For many women, the parental load continues to fall with them and taking time out of a career to start and bring up a family has slowed progress towards more senior positions. This is together with rising childcare costs and for many the pressure of the constant juggle meaning that many families take the decision for one parent’s career to be sidelined.

Jemima Olchawski, Chief Executive of the Fawcett Society, a charity that campaigns for gender equality and women’s rights at work, says that until childcare is made more accessible, female representation will continue to fail to keep pace with men’s. “While the progress we’ve seen is welcome, it’s not enough. We need all jobs at all levels to be advertised as flexible, our childcare system must be reformed, and employers must also pay attention to their ethnicity data. This report is a stark reminder of how important it is that employers don’t take their eye off of the equality ball - improvements in diversity don’t happen by accident.”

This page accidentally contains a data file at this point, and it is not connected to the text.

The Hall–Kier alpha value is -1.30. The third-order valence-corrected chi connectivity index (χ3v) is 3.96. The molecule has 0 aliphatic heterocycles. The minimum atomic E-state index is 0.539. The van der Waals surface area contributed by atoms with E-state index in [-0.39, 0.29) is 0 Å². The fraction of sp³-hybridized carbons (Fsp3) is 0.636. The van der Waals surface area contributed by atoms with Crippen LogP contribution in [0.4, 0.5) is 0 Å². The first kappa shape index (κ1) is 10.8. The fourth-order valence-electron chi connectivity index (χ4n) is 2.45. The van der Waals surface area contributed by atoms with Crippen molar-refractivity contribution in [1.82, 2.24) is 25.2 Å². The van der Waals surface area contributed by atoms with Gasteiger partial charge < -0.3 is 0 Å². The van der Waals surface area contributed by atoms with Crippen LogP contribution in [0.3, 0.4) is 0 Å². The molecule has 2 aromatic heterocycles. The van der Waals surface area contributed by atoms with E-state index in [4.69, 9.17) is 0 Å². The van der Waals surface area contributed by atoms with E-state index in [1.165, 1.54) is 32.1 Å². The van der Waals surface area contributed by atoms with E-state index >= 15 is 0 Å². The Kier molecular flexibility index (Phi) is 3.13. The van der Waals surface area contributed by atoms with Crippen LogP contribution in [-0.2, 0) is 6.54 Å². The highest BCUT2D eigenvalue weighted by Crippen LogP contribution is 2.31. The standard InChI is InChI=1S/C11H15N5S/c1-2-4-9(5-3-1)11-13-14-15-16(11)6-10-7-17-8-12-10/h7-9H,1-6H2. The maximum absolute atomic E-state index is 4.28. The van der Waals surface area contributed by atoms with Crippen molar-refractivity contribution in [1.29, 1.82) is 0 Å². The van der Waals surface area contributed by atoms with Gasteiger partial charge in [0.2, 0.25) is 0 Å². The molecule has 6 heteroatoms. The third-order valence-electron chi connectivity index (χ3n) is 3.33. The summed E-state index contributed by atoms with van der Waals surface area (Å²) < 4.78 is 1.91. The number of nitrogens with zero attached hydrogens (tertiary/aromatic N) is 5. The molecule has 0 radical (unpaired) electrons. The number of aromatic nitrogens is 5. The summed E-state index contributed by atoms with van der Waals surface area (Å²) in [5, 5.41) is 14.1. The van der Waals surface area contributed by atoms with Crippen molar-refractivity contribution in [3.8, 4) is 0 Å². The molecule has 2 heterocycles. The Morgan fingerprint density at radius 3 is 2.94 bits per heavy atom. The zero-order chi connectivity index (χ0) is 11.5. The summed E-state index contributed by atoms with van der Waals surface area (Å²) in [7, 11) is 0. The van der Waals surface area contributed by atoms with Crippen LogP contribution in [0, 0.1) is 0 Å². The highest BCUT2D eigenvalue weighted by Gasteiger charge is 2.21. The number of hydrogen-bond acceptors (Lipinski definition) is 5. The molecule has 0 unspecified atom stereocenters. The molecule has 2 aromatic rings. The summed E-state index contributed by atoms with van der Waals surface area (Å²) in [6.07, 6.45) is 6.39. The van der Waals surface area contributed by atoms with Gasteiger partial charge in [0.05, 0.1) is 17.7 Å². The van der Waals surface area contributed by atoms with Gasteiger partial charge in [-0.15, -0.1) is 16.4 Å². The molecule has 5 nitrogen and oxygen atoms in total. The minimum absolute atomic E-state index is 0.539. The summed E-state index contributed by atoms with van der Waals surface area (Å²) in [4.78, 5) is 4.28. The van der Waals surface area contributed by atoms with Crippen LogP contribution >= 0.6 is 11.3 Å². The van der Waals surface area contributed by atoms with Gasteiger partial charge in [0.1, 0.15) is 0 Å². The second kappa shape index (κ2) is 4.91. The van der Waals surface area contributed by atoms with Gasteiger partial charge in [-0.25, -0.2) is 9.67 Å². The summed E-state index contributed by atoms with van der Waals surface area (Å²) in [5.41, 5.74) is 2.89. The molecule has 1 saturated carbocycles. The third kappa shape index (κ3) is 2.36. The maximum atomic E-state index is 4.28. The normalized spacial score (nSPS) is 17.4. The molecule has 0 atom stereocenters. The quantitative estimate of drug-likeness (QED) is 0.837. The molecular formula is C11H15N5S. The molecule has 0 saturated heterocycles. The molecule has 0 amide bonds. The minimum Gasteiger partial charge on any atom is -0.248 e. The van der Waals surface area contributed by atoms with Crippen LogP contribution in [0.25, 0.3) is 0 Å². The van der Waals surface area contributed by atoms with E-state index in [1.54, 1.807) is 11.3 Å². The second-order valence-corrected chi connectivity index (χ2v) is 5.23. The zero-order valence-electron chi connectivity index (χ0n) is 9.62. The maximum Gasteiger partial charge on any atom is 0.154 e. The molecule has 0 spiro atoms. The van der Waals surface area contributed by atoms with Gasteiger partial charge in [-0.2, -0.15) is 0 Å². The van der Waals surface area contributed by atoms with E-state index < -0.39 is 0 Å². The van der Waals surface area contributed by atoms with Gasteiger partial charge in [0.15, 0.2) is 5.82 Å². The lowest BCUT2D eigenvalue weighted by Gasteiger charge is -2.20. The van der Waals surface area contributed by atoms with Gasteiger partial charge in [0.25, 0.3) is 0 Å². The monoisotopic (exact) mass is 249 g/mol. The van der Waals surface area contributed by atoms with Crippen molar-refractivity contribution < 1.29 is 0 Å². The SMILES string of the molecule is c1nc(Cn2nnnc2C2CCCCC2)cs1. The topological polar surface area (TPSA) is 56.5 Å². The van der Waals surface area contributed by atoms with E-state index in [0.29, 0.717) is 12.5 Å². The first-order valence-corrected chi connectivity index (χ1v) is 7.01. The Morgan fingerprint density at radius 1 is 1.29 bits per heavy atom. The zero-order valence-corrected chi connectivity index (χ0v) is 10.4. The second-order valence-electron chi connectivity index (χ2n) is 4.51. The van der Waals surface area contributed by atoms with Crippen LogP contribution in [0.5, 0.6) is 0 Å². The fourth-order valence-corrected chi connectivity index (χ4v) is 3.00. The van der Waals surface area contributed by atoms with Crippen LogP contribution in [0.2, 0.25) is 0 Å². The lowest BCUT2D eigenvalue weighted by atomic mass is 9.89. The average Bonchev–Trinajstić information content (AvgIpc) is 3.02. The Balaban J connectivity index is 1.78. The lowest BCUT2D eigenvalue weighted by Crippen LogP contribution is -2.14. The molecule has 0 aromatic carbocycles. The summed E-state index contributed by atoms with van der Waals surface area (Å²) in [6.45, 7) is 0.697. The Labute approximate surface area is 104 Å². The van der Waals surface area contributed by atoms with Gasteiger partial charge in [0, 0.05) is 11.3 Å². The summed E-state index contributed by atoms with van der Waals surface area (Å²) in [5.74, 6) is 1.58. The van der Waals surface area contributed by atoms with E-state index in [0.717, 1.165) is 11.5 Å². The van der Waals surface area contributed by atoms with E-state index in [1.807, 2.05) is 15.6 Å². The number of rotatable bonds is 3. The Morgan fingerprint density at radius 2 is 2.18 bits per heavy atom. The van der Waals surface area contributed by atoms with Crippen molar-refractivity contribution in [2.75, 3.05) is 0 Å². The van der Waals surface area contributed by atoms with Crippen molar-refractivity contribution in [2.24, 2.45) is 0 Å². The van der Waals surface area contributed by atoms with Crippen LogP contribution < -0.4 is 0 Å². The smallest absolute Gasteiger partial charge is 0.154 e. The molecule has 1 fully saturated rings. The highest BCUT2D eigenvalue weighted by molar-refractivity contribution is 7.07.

Michelle Parry-Slater, author of The Learning and Development Handbook says that the good news is the world of work is changing, pointing to the recent victory on Flex From First legislation which comes into effect this year enabling workers the right to request flexible working from day one of a new job. She says, this together with ‘enlightened generations’ helps working parents to realise the value of co-parenting to enable both women and men to reach their full potential during their careers is a huge step.

Yet, she also warns that there is still a long way to go and a cultural shift in attitude needs to be catapulted for women to get to the top. “We do need to get rid of dinosaurs who can only equate good work to presenteeism. Money talks and expensive office spaces in large cities are costly, therefore pushing to fill them helps perpetuate a system which excludes women, and other minorities, who have much to offer in terms of skills and creative ideas, yet simply need to do that more locally.” She explains that the agenda needs to be curated towards meaningful work not equalling sitting in an office chair. “Perhaps then the system will turn, and more women will have a chance of sharing their brilliance like those pioneers already there,” she adds.